A very quick guide on how to write effective newsletters and events’ listings

I am a relative active member of the local tech/UX community and sometimes I’m surprised by how hard to read some of the events’ listings are.

In Cambridge there are heaps of things happening all the time, so if you’re like me, you don’t have much time to spend reading in details everything that comes across your twitter feed or email inbox.

That is why I decided to write this short post with some guidelines that are very easy to follow and will considerably improve the experience of the reader, along with the effectiveness of your listings.

I’m no marketing expert, but the guidelines I will provide are based on my expertise on web copywriting/SEO/UX which, I believe, tie in nicely with any marketing strategy these days.

So, without further ado, here they are:

1. Bear your audience in mind

What is their demographics? Are they technical? Are you targeting newbies or experienced professionals?
Keep your target audience in mind when writing, as if you were having a conversation with them.
For example, if you’re not sure of their level of expertise, avoid using jargon. On the other hand, if you’re positive they will be a technical audience, avoid sounding patronising.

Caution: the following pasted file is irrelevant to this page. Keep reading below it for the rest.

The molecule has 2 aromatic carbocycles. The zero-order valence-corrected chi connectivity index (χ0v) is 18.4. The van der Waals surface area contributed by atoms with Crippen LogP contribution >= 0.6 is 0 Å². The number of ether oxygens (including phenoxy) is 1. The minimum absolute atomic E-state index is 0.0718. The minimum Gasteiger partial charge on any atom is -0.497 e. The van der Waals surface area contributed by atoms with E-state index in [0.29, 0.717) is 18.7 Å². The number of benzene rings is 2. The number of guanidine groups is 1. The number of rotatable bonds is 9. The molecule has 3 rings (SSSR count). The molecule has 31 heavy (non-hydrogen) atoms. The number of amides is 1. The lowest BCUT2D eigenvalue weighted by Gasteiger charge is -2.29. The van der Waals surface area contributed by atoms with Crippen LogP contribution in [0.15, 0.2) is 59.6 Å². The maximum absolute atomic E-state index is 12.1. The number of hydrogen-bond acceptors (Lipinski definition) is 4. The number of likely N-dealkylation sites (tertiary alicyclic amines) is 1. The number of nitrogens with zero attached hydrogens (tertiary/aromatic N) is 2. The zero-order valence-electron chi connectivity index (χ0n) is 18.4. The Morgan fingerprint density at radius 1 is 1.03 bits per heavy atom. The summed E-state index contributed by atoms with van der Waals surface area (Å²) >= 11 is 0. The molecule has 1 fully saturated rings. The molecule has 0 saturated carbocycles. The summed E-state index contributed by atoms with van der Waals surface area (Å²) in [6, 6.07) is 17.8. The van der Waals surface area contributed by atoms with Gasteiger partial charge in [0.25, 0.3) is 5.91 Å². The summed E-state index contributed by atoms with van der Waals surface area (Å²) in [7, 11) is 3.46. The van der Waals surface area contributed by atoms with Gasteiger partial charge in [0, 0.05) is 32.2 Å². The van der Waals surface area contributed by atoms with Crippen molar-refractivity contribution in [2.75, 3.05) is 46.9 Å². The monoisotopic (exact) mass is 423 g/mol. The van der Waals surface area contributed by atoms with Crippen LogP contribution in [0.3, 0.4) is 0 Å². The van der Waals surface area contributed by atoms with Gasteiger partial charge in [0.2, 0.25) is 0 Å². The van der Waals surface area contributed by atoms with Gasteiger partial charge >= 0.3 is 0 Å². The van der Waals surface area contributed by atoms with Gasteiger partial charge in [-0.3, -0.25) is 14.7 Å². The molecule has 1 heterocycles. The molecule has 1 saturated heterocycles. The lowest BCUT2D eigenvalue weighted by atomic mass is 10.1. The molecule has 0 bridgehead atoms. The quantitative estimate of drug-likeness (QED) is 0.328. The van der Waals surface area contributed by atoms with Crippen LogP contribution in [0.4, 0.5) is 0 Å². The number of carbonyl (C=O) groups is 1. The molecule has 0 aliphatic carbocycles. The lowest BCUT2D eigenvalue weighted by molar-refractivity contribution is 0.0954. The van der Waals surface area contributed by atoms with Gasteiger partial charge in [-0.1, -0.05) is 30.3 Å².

2. Keep titles short to medium length. Use key words.

What is it that makes your event unique? A particular research technique? The field of expertise? A famous speaker?
Think of what makes your event most appealing and use those key words in your title, without making it too lengthy.

3. Adopt the pyramid approach to content writing

Write the key facts at the top and add the details below.

4. Be concise

Honestly, use as few words as you need to convey your message.
Remember that users don’t read webpages, they scan.

5. Use formatting, instead of just plain text

Bullet points, bold (within reason), hyperlinks, maps, images. I would avoid italics though.
Especially, highlight the twitter hashtag for the event and link to the speaker’s twitter account or blog, and to your own twitter account.
This will allow people to have these handy before the event and thus keep an active twitter feed on the event.

6. Use Google Analytics on your listings

Whether you’re using your own website or an events listing website such as Eventbrite, you can use GA codes to help you track the most efficient channels for advertising your events.

I suggest that you use a separate code for each channel, for example “utm_medium=twitter”.

This is particularly important if you’re using paid channels, in which case you might wish to know which ones are worth investing more in the future.
By doing this you will be able to see how much traffic are you getting to you event’s listing from each channel, and which ones are turning into sales.

Here’s an example of an easy to ‘scan’, effective event listing that I’ve done in the past:


Obviously, writing the ‘perfect’ event listing or newsletters alone, won’t guarantee the success of your event, but it is a great start.

Hope you find this helpful. Feel free to add your thoughts below.

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